Karun Nair: Back amongst the big boys
India's newest Test cap spoke to Sportskeeda ahead of his call-up to the Indian Test side for the first time earlier this year.
"I think something’s happening with the openers. For some reason they are getting injured. (Murali) Vijay got injured in the West Indies and now Rahul."
This was Anil Kumble ruminating ahead of the Test at Kolkata against the visiting Kiwis. Little did he know at the time that there was more to come. With Shikhar Dhawan fracturing a finger, India lost two of their designated openers going into the third Test.
While the recall of Gautam Gambhir was cheered on by those loyal to the Delhi opener, the selection committee's decision to call up Karun Nair was as tad unexpected. He finally got his Test cap from Sunil Gavaskar, when regular opener KL Rahul was ruled out of the third Test against England at Mohali.
With just a solitary half-century and a string of starts to his credit on the recent India-A tour to Australia, Nair didn't exactly set the turf on fire. That said, with 2,519 first-class runs at an average of 49.30, there's no denying the quality on offer. And in a brief career, his rise has been meteoric.
As I made my way through the lunch halls of the KSCA Stadium in Hubballi, I spotted Nair chatting away with his colleagues after a meal. The Karbonn Karnataka Premier League 2016 was well into its second week and the Karnataka batsman had just returned from Australia.
"I just flew in straight and played the game the next day," he said. "We're all professionals and we're supposed to play this game and it’s our job to play, so we cannot be giving reasons," he added, while brushing aside acclimatisation worries that normally accompany a 14-hour flight.
Assured and steadfast in his speech, the 24-year-old oozes confidence. Just three seasons ago, Nair had burst on to the scene in spectacular fashion.
As he struck a six to bring the curtains down on the 2013-14 first-class season, the enormity of his accomplishment probably hadn't struck him. Karnataka had won the coveted Ranji Trophy to end a 15-year title drought, and on a personal note, the young right-hander had breezed through his debut season with tons in three consecutive matches.
A rather sedate second season raised eyebrows, but just when he was about to be branded a "one-season wonder", Nair let his willow do the talking. His 328 in the 2014-15 Ranji Trophy final against Tamil Nadu was only the second instance of a player scoring a triple-century in a Ranji Trophy final.
With the big score in his kitty, Nair became hard to ignore when Murali Vijay picked up an injury during the 2015 Sri Lanka tour. Rubbing shoulders with the senior pros on that tour augured well for the Karnataka lad, whose clout only grew the following season.
With seven hundreds and 10 fifties, Nair has an impressive conversion rate in first-class cricket. And success as an opener with Rajasthan Royals in the IPL has only provided a new dimension to his game. That he was picked as an opener for the Quadrangular A-Team One-Day Series in Australia despite limited success in his international debut against Zimbabwe, shows the amount of faith the selectors have in his ability.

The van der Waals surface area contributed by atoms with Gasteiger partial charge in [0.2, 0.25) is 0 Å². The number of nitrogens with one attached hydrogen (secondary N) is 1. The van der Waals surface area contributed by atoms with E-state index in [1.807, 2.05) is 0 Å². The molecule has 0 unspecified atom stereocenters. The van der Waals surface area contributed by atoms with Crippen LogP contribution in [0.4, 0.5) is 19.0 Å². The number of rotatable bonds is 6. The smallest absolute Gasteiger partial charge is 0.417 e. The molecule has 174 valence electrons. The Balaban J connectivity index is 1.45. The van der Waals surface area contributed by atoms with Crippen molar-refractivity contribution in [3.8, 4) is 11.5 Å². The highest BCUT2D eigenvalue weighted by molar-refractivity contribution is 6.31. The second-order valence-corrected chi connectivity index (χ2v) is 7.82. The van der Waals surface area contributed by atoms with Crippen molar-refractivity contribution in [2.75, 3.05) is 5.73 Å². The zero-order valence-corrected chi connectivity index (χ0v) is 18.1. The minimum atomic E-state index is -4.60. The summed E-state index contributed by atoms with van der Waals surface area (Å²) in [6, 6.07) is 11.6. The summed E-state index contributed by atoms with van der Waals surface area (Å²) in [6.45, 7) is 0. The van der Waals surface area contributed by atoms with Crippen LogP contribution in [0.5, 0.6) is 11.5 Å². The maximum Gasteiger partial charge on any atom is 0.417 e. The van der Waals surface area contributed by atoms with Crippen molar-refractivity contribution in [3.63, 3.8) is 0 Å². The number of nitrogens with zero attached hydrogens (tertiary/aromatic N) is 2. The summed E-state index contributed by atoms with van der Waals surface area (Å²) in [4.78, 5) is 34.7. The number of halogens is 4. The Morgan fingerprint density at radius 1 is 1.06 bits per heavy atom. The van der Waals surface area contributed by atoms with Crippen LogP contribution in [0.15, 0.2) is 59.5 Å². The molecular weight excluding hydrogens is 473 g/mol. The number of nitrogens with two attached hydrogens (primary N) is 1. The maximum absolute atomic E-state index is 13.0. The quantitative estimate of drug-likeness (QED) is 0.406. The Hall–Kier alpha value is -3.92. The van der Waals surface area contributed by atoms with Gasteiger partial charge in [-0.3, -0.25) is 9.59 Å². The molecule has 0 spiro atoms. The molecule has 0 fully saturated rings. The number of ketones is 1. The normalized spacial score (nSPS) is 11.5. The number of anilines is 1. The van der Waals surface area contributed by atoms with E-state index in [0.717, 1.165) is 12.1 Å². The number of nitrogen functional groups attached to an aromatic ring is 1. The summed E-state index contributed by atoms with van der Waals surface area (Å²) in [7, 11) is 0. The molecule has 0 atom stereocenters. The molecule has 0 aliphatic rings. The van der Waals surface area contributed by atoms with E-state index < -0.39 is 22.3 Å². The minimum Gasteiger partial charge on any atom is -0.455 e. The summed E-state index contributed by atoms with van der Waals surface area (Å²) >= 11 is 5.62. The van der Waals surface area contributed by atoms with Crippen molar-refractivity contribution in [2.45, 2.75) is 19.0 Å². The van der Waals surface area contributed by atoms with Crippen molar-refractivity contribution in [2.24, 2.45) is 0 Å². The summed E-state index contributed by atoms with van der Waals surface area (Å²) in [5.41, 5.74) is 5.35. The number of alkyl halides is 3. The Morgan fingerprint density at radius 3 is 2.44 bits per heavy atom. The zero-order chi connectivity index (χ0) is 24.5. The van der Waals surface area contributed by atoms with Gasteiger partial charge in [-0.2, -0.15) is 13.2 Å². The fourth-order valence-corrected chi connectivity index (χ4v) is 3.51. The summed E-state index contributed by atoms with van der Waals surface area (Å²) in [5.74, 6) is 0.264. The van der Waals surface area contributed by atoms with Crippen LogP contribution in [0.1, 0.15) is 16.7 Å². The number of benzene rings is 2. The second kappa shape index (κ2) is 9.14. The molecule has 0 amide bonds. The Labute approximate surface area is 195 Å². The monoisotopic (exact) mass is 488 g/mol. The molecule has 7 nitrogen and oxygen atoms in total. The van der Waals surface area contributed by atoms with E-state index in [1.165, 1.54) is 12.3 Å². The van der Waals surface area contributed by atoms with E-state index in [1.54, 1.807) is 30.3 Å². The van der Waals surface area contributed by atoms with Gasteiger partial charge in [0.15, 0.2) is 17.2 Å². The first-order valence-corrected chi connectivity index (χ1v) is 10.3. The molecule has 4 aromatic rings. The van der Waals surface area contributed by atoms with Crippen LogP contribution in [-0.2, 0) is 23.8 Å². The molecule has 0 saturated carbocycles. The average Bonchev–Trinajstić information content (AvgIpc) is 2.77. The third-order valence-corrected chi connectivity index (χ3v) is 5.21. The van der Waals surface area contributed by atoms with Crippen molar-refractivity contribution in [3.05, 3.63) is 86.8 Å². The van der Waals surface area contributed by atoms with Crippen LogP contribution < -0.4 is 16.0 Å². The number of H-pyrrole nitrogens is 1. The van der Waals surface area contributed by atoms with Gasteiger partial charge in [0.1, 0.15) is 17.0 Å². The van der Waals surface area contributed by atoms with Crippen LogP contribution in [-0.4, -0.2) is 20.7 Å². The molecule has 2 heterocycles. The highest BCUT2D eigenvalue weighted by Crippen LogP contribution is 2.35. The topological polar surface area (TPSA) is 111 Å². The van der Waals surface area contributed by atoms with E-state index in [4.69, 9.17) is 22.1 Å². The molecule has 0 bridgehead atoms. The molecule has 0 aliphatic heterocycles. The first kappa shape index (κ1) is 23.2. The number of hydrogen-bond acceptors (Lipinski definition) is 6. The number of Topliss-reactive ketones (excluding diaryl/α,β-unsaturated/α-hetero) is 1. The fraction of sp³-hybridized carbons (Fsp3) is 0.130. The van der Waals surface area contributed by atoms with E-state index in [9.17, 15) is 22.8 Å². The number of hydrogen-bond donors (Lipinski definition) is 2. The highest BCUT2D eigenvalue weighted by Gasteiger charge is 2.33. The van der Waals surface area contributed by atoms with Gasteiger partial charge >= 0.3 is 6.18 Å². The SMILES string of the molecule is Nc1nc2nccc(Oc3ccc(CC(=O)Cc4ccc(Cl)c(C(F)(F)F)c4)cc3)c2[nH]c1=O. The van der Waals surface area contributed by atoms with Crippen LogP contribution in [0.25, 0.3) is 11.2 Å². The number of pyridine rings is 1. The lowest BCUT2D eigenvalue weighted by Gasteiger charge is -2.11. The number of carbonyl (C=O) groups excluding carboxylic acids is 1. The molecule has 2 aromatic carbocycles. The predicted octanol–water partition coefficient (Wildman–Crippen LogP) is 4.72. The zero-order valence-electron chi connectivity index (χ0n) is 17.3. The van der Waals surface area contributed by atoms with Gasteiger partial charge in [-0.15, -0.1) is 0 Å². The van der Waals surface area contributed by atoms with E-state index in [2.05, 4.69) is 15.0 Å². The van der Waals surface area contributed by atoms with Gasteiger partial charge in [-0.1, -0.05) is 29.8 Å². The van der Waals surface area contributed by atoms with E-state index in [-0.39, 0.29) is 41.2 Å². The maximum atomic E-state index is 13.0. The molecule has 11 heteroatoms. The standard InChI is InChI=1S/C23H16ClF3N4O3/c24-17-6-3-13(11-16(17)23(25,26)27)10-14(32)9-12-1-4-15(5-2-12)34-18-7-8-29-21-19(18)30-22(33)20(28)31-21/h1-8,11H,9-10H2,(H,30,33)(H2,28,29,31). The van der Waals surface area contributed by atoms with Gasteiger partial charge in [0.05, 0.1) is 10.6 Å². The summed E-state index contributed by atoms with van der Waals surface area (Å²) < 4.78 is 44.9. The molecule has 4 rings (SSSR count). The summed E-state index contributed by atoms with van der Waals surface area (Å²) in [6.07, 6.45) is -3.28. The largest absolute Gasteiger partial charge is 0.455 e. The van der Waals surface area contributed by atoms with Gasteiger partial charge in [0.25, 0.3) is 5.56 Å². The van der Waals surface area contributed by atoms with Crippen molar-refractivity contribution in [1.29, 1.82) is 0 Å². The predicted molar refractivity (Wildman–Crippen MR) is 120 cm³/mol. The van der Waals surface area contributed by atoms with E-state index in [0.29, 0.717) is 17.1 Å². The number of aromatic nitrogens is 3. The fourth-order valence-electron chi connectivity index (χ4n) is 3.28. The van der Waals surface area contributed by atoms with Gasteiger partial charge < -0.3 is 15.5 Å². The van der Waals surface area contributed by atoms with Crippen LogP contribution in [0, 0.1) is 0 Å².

"Personally, I didn't do very well. (But) it was a really good experience for me. I really learnt a lot," he said. "There were very good teams, it wasn't easy for us, so I think that experience kind of holds me in good stead for the season."
A technically sound batsman with a penchant for big runs, Nair is, however, prone to throwing away a start. This was evident in Australia as well, as he was dismissed on four instances after looking good while opening the innings in the limited overs tournament.
Do frequent failures after a start warrant drastic changes in a batsman's approach? Nair doesn't think so. "I wouldn't change anything. It's not that I've been playing really badly, I've been playing well. It's just that I've not been able to convert those starts. It’s just one knock around the corner and I think it should be fine."
It's hard for a young batsman knocking on the doors of national section to not think about low scores. Nair, however, has this sorted out as well. "You just try to not get too frustrated because you are playing well but you're not getting runs. I think I am in that stage where I try to keep myself calm and not worry about it too much."
Nair has played enough cricket in his young career to realise that every outing counts. And as the present day player backpacks across cities and continents, adaptation becomes key – more so when a batsman pads up for different formats every second month.
So when a batsmen returning from an international tour has to turn out for a local franchise in a state T20 tournament, you wonder if the mindset changes. Needless to say, Nair has a method to combat the madness.
"I think at the end of the day it’s a game, you have to have fun while playing the game. We play the game because we love it and we want to have fun. That doesn't change (in) any format or any level you play. And you play to win. It stays the same and you need to adjust to the conditions."
Just before we parted ways, I had to pop the often overused question of national team ambitions. For someone that's constantly on the selector's radar, it’s hard to not think about the India Test cap.
Nair has a rather simplistic approach here as well. "I just want to do well next season. Do my work and let the others make the decisions."
Those words would prove prophetic. For, a week later, Nair is back in the Test side and amongst the big boys. While it's highly unlikely that he'd get a game just yet, being in the thick of things in the top-tier is certainly where he'd rather be.